The problems asked about Combi's in this NG must be the highest thread count here? It makes me wonder what the rest of the population who don't post here suffer from with CH and Combi's? It's certainly enough to make me never want one. They do seem to be easy fit/fat profit devices, but I'm having a cynical day so do excuse me if I'm talking shite.
I still don't ever want one of 'em. -- ctc Once, I couldn't spell 'engineer'. Now I are one.
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"Crippen" wrote | As a house owner with an old boiler, header tank and all the | rest of it, I'm terrified about changing the thing to a "combi". | But all the plumbers I talk to want to sell me one, & did notice | that they only want to sell a Combi. It does ratherm remind me | of the endowment sales of the 1980's.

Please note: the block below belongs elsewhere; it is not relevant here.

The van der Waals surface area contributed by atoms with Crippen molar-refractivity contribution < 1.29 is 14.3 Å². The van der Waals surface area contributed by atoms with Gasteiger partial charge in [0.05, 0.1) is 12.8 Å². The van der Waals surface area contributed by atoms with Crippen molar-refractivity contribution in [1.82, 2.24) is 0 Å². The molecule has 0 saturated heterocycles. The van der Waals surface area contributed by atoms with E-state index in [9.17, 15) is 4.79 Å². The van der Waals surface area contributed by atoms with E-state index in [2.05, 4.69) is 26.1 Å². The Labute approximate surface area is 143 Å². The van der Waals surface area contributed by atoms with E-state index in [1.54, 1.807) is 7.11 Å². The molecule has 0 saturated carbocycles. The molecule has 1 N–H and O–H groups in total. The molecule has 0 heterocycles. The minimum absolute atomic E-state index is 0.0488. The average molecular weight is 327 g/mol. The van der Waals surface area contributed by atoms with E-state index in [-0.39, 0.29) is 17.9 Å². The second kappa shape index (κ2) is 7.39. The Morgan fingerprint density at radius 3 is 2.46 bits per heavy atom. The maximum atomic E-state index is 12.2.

Or Ted Moult telling you "you only fit double glazing once"
| I still don't ever want one of 'em.
I don't want one because there's been more than one occasion I've been very grateful for having a tank of stored hot(ish) water, whether when the boiler fails (or in my case got Condemmed by Mr Corgi) or the electric goes off.
Owain
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Absolutely. Maximum profit for minimum work.
If you have a storage system which works well stick with it - the hard work and expense has already been done. With a clean sheet it might be worth investigating the options, though.